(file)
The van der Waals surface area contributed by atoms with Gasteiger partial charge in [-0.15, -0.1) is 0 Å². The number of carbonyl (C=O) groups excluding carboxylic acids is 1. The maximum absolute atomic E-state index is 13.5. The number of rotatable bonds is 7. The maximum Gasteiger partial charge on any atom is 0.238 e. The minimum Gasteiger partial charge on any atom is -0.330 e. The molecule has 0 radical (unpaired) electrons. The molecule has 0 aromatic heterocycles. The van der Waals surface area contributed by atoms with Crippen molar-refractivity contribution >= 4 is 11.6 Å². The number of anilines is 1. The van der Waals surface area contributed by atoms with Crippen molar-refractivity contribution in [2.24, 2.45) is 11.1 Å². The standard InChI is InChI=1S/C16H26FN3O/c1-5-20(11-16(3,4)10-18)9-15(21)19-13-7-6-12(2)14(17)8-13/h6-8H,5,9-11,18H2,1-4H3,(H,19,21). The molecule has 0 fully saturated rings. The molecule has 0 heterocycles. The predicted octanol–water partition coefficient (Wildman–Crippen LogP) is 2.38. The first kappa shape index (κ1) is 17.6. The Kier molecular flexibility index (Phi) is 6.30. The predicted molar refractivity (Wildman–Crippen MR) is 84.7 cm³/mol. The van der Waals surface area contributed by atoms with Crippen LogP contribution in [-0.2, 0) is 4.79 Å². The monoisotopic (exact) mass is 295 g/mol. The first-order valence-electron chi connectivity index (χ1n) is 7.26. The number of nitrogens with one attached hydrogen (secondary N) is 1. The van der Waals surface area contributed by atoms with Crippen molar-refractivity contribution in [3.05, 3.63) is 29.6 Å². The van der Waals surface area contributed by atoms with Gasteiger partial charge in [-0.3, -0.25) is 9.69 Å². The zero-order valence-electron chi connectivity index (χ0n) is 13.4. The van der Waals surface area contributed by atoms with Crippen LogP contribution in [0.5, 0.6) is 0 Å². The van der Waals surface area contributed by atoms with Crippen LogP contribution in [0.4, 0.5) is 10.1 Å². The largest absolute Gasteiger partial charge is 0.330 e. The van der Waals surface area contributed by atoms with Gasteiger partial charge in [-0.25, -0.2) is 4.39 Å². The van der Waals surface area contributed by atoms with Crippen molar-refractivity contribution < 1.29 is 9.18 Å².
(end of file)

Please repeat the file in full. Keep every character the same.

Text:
The van der Waals surface area contributed by atoms with Gasteiger partial charge in [-0.15, -0.1) is 0 Å². The number of carbonyl (C=O) groups excluding carboxylic acids is 1. The maximum absolute atomic E-state index is 13.5. The number of rotatable bonds is 7. The maximum Gasteiger partial charge on any atom is 0.238 e. The minimum Gasteiger partial charge on any atom is -0.330 e. The molecule has 0 radical (unpaired) electrons. The molecule has 0 aromatic heterocycles. The van der Waals surface area contributed by atoms with Crippen molar-refractivity contribution >= 4 is 11.6 Å². The number of anilines is 1. The van der Waals surface area contributed by atoms with Crippen molar-refractivity contribution in [2.24, 2.45) is 11.1 Å². The standard InChI is InChI=1S/C16H26FN3O/c1-5-20(11-16(3,4)10-18)9-15(21)19-13-7-6-12(2)14(17)8-13/h6-8H,5,9-11,18H2,1-4H3,(H,19,21). The molecule has 0 fully saturated rings. The molecule has 0 heterocycles. The predicted octanol–water partition coefficient (Wildman–Crippen LogP) is 2.38. The first kappa shape index (κ1) is 17.6. The Kier molecular flexibility index (Phi) is 6.30. The predicted molar refractivity (Wildman–Crippen MR) is 84.7 cm³/mol. The van der Waals surface area contributed by atoms with Crippen LogP contribution in [-0.2, 0) is 4.79 Å². The monoisotopic (exact) mass is 295 g/mol. The first-order valence-electron chi connectivity index (χ1n) is 7.26. The number of nitrogens with one attached hydrogen (secondary N) is 1. The van der Waals surface area contributed by atoms with Crippen molar-refractivity contribution in [3.05, 3.63) is 29.6 Å². The van der Waals surface area contributed by atoms with Gasteiger partial charge in [-0.3, -0.25) is 9.69 Å². The zero-order valence-electron chi connectivity index (χ0n) is 13.4. The van der Waals surface area contributed by atoms with Crippen LogP contribution in [0.5, 0.6) is 0 Å². The van der Waals surface area contributed by atoms with Crippen LogP contribution in [0.4, 0.5) is 10.1 Å². The largest absolute Gasteiger partial charge is 0.330 e. The van der Waals surface area contributed by atoms with Gasteiger partial charge in [-0.25, -0.2) is 4.39 Å². The van der Waals surface area contributed by atoms with Crippen molar-refractivity contribution < 1.29 is 9.18 Å².